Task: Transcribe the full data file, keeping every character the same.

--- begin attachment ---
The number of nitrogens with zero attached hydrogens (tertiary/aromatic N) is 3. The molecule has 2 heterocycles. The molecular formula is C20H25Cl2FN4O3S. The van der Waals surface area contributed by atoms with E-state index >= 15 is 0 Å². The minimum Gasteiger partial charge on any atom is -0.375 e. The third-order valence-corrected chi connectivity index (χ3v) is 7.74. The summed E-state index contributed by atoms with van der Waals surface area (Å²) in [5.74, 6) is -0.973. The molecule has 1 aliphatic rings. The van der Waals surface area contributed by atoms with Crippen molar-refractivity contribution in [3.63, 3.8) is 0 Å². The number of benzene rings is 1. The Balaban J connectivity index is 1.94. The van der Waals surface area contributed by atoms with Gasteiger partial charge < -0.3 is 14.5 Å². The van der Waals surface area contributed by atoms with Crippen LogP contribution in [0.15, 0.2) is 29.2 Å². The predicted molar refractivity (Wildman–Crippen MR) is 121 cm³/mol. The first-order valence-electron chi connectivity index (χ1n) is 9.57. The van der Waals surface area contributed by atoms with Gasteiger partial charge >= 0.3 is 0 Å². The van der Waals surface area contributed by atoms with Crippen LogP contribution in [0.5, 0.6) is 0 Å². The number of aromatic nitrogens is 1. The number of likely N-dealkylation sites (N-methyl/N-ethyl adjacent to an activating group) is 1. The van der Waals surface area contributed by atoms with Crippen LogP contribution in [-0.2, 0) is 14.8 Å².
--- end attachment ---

The number of nitrogens with zero attached hydrogens (tertiary/aromatic N) is 3. The molecule has 2 heterocycles. The molecular formula is C20H25Cl2FN4O3S. The van der Waals surface area contributed by atoms with E-state index >= 15 is 0 Å². The minimum Gasteiger partial charge on any atom is -0.375 e. The third-order valence-corrected chi connectivity index (χ3v) is 7.74. The summed E-state index contributed by atoms with van der Waals surface area (Å²) in [5.74, 6) is -0.973. The molecule has 1 aliphatic rings. The van der Waals surface area contributed by atoms with Crippen molar-refractivity contribution in [3.63, 3.8) is 0 Å². The number of benzene rings is 1. The Balaban J connectivity index is 1.94. The van der Waals surface area contributed by atoms with Gasteiger partial charge < -0.3 is 14.5 Å². The van der Waals surface area contributed by atoms with Crippen LogP contribution in [0.15, 0.2) is 29.2 Å². The predicted molar refractivity (Wildman–Crippen MR) is 121 cm³/mol. The first-order valence-electron chi connectivity index (χ1n) is 9.57. The van der Waals surface area contributed by atoms with Gasteiger partial charge >= 0.3 is 0 Å². The van der Waals surface area contributed by atoms with Crippen LogP contribution in [0.5, 0.6) is 0 Å². The number of aromatic nitrogens is 1. The number of likely N-dealkylation sites (N-methyl/N-ethyl adjacent to an activating group) is 1. The van der Waals surface area contributed by atoms with Crippen LogP contribution in [-0.2, 0) is 14.8 Å².